State of Logistics Report on Impact of the Virus

Many Carriers Barely Hanging on, while Low Rates Now Sowing Seeds of Future Capacity Issues

Last week, CSCMP launched its State of Logistics Report 2020, detailing all kinds of supply chain and logistics data or 2019. (See State of the Logistics Union 2020.)

The very real challenge: between the end of the past year and now, the coronavirus crisis has changed virtually everything.

The report does a nice job of integrating observations on the virus impact on the current and future state of logistics affairs with a review of the 2019 numbers.

For example, the report devotes several pages to how the virus has and will effect trucking for both carriers and shippers.

Carriers are already in trouble. The report cites data showing 640 carriers have gone out of business through May of this year, twice the level of all of 2019.

Indeed, the report says many carriers are just desperately trying to stay alive for now, hoping as other carriers fail supply will get better aligned with demand – though that process may take 6-18 months to play out, and many won’t have the cash to stay solvent.

As for shippers, the report notes many will benefit in the short term from lower rates – but also could be negatively impacted if some of their current carriers fail.

The report recommends shippers decrease such risks by “diversifying your [carrier] supply base, deepening your routing guide, and tracking the key financial metrics of your logistics providers.”

The report also says the current low rate environment will sow the seeds for future capacity challenges. Barely able to stay afloat, many carriers will in the short term be unable to invest in new equipment. That will ultimately lead to tight capacity and higher rates when the economy recovers.

The report says shippers should be thinking now about lessons learned in 2018, when capacity was also tight.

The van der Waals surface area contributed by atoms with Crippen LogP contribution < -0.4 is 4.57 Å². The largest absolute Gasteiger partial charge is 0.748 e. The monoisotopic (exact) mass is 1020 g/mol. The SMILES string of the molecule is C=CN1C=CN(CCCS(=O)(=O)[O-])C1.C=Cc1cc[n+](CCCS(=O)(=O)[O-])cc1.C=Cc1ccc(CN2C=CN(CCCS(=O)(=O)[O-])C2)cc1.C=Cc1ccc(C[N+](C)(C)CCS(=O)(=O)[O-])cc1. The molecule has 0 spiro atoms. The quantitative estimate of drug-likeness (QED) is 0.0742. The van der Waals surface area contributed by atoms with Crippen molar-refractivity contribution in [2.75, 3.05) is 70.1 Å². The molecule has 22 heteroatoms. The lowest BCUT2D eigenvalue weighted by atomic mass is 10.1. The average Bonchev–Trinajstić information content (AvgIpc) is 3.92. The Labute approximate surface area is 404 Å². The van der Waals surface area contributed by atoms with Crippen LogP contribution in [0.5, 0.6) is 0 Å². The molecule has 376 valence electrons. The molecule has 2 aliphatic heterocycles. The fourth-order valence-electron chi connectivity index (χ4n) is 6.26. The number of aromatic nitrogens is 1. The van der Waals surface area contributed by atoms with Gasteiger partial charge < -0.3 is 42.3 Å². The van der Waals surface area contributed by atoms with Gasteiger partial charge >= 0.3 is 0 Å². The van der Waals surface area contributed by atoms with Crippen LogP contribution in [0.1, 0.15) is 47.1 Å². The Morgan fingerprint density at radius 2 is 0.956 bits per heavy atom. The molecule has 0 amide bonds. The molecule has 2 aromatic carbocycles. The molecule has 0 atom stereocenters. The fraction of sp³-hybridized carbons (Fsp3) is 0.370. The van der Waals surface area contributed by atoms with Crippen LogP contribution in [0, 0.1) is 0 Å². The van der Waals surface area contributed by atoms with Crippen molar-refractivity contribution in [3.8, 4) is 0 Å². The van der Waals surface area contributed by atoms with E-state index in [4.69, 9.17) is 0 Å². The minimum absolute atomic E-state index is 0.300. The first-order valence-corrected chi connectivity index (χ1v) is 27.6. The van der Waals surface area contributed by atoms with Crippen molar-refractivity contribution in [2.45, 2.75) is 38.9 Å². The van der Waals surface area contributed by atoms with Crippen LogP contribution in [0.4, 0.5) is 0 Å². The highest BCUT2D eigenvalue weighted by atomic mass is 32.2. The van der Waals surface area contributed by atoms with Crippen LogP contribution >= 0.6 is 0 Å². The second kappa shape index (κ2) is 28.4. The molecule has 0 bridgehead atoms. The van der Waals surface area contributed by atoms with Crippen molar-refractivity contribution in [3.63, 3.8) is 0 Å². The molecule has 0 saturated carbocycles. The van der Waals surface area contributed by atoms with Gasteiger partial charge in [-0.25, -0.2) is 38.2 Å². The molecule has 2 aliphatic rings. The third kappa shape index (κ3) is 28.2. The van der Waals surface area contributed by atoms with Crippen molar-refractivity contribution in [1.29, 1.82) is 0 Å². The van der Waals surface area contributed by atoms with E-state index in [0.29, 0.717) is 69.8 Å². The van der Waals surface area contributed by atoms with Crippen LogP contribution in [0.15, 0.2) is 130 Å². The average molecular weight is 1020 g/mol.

That includes becoming a shipper of choice by investing in your yards and docks and improving your loading processes.

The reports adds that “If you can help carriers reduce last minute orders and improve delivery velocity, they can plan and deploy their assets more efficiently, thus producing more profitable loads and ultimately providing you better service.”

If you are shipper lucky enough to be in a sector that has strong growth in the face of the virus outbreak, such as many consumer staple goods, the time is now to start planning for your future state. That should include identifying carriers that are willing to invest in a shipper’s network.

Any shipper should also probably look at signing contracts now in this period of very low rates to reduce short term logistics costs – although that won’t force a carrier to take the freight at that low contracted cost if rates should head upward again.

The report also recommends that shippers with private or dedicated fleets should investigate “share use networks,” sometimes referred to as collaborative transportation, where different shippers look for continuous move or backhaul opportunities across their shipping lanes.

No one know what’s really on the other side of the virus outbreak – and when and if autonomous trucking technology will make it to market and change everything.

If there is an economic recovery by year’s end, things may return to something like normal, though ecommerce growth seems almost certain to rise even faster than before the crisis. If the slowdown drags on much longer than that, the trucking industry is likely to see dramatic changes.




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